StrainSense helps Servotest research earthquake damage
Servotest is the World leader in servohydraulic test and motion simulation. For a number of years they have been lending their experience to the Seismic research arena to enable research institutes, power companies and construction manufacturers to build safer structures and bridges. The vision was to put a structure on top of a table, to see how it bares up to a simulated earthquake. These systems require huge dynamic force capabilities to be able to simulate earthquakes. In addition the building that houses the system, and its foundations, must be reinforced to cope with the stresses.
To this end Servotest developed their state of the art Multi Axis Shake Table system. The Digital Control Systems precisely controls high performance actuators of the three linear axes and roll, pitch and yaw. The systems are designed to precisely reproduce actual seismic conditions to test the ability of the specimen to withstand earthquake inputs.
The StrainSense involvement
When supplying the Seismic testing systems to customers Fuzhou University, Central South University, Lanzhou University and South China University, Servotest turned to their key business partner, StrainSense, to supply the accelerometers. These accelerometers played a crucial part by providing the information on the level of vibration. This data was then used in the feedback loop of the acceleration profile on earthquake test systems, aiding the control of the 1.3Mega W of hydraulic power available.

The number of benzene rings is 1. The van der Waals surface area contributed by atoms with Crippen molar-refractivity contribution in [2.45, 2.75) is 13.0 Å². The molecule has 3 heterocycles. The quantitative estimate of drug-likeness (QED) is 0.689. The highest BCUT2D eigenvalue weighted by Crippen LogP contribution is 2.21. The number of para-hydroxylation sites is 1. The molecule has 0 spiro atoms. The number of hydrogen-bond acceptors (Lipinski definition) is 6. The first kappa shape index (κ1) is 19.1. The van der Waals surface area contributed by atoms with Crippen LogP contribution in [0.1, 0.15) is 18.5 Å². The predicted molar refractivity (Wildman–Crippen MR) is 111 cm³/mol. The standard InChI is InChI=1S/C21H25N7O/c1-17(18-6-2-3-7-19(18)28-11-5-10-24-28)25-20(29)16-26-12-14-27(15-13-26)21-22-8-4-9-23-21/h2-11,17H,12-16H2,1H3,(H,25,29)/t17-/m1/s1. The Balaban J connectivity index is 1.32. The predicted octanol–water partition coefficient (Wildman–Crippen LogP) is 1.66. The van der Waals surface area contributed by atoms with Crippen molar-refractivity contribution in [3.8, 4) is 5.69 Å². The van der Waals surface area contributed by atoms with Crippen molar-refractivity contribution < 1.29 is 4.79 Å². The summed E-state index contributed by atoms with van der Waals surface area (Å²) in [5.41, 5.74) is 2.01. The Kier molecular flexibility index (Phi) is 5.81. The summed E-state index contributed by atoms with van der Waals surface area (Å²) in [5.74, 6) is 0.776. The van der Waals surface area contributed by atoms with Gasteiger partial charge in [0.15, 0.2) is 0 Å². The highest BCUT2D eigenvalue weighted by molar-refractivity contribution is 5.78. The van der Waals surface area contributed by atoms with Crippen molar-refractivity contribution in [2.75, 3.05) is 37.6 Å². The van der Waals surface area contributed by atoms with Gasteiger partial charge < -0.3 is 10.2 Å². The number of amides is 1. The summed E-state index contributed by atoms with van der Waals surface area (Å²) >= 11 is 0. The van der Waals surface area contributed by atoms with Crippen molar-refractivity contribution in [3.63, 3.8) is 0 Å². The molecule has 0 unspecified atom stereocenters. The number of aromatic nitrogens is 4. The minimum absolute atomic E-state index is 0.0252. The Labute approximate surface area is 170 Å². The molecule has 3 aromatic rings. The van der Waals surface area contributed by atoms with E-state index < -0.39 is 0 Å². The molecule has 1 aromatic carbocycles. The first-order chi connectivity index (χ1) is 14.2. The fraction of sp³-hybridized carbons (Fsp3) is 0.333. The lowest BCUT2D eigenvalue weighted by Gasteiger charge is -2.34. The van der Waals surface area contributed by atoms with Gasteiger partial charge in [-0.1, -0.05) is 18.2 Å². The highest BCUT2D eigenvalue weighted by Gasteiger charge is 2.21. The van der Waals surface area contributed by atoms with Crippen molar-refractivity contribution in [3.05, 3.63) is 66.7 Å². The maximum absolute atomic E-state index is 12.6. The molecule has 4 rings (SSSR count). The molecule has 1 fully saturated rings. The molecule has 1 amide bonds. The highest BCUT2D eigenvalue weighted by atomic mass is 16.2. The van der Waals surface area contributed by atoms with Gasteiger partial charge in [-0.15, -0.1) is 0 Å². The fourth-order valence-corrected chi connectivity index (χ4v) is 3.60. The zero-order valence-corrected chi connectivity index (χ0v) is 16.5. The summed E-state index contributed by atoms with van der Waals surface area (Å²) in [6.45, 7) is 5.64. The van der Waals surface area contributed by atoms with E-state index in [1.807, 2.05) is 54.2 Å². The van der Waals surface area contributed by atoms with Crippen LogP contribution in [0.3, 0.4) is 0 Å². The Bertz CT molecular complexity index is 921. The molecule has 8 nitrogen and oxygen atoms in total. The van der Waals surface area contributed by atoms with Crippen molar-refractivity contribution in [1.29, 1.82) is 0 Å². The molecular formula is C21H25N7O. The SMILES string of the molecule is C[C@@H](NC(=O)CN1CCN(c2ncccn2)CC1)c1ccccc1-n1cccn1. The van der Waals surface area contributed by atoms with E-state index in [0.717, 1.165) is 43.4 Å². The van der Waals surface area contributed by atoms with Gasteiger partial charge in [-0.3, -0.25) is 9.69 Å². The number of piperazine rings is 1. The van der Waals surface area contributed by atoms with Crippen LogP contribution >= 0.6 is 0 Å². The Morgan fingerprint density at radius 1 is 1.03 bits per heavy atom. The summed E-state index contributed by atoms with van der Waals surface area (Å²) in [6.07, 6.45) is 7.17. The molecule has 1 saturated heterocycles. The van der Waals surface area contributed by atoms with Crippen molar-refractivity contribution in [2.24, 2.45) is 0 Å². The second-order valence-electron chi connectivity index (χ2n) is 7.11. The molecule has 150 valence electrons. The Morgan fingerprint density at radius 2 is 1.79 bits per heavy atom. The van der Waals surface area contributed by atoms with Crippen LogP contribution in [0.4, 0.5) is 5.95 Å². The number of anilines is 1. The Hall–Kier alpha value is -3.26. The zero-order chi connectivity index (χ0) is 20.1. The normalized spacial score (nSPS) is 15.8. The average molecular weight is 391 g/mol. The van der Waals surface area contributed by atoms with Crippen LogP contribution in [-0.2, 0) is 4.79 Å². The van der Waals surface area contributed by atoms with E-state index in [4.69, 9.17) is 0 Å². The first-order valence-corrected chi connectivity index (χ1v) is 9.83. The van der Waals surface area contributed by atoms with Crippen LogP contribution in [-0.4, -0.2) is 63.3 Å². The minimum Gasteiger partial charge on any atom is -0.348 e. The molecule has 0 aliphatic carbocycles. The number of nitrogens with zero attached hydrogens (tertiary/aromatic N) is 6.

This market leading system gives engineers an invaluable insight into one of Mother Nature’s greatest threats. The system at Fuzhou is in final stages of commissioning and has already been used to subject two Models of a suspension bridge to look at the dynamic behaviour and resultant amplitudes of the bridge under earthquake conditions.
Mike Howard, Managing Director of Servotest comments “StrainSense supply’s higher precision sensors than previously available, allowing greater confidence in the testing parameters.”